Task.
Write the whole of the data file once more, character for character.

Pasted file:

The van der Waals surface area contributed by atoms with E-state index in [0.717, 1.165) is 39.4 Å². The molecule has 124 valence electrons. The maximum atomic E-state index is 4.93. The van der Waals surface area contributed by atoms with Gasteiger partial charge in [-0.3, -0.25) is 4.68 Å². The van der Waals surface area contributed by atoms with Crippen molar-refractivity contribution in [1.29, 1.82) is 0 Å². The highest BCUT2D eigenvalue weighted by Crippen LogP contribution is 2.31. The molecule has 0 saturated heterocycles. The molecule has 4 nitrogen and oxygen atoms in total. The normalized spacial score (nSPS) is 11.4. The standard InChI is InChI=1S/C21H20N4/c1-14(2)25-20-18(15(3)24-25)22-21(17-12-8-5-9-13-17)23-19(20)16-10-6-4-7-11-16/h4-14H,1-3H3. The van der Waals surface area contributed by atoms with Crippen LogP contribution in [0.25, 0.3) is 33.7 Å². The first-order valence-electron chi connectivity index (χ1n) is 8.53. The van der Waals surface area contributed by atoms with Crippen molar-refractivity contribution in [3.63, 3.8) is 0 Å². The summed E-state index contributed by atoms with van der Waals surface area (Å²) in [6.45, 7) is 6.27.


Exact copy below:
The van der Waals surface area contributed by atoms with E-state index in [0.717, 1.165) is 39.4 Å². The molecule has 124 valence electrons. The maximum atomic E-state index is 4.93. The van der Waals surface area contributed by atoms with Gasteiger partial charge in [-0.3, -0.25) is 4.68 Å². The van der Waals surface area contributed by atoms with Crippen molar-refractivity contribution in [1.29, 1.82) is 0 Å². The highest BCUT2D eigenvalue weighted by Crippen LogP contribution is 2.31. The molecule has 0 saturated heterocycles. The molecule has 4 nitrogen and oxygen atoms in total. The normalized spacial score (nSPS) is 11.4. The standard InChI is InChI=1S/C21H20N4/c1-14(2)25-20-18(15(3)24-25)22-21(17-12-8-5-9-13-17)23-19(20)16-10-6-4-7-11-16/h4-14H,1-3H3. The van der Waals surface area contributed by atoms with Crippen LogP contribution in [0.25, 0.3) is 33.7 Å². The first-order valence-electron chi connectivity index (χ1n) is 8.53. The van der Waals surface area contributed by atoms with Crippen molar-refractivity contribution in [3.63, 3.8) is 0 Å². The summed E-state index contributed by atoms with van der Waals surface area (Å²) in [6.45, 7) is 6.27.